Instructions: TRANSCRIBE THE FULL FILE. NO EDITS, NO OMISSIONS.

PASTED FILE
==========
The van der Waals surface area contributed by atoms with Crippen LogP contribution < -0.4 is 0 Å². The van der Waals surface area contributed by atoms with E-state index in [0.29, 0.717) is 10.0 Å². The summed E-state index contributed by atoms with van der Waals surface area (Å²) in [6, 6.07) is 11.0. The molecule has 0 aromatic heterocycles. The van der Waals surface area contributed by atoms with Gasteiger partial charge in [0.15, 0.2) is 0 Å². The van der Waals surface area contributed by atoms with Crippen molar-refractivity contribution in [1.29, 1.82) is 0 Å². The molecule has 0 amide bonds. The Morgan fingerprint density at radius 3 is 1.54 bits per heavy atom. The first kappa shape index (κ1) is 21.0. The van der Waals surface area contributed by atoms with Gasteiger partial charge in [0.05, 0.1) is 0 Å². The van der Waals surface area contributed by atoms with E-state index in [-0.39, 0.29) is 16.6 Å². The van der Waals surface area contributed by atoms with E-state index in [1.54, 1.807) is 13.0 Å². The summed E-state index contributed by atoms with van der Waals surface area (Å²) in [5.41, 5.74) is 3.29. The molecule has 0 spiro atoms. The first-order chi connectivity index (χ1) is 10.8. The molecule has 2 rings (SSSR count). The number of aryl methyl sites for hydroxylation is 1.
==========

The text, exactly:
The van der Waals surface area contributed by atoms with Crippen LogP contribution < -0.4 is 0 Å². The van der Waals surface area contributed by atoms with E-state index in [0.29, 0.717) is 10.0 Å². The summed E-state index contributed by atoms with van der Waals surface area (Å²) in [6, 6.07) is 11.0. The molecule has 0 aromatic heterocycles. The van der Waals surface area contributed by atoms with Gasteiger partial charge in [0.15, 0.2) is 0 Å². The van der Waals surface area contributed by atoms with Crippen molar-refractivity contribution in [1.29, 1.82) is 0 Å². The molecule has 0 amide bonds. The Morgan fingerprint density at radius 3 is 1.54 bits per heavy atom. The first kappa shape index (κ1) is 21.0. The van der Waals surface area contributed by atoms with Gasteiger partial charge in [0.05, 0.1) is 0 Å². The van der Waals surface area contributed by atoms with E-state index in [-0.39, 0.29) is 16.6 Å². The van der Waals surface area contributed by atoms with E-state index in [1.54, 1.807) is 13.0 Å². The summed E-state index contributed by atoms with van der Waals surface area (Å²) in [5.41, 5.74) is 3.29. The molecule has 0 spiro atoms. The first-order chi connectivity index (χ1) is 10.8. The molecule has 2 rings (SSSR count). The number of aryl methyl sites for hydroxylation is 1.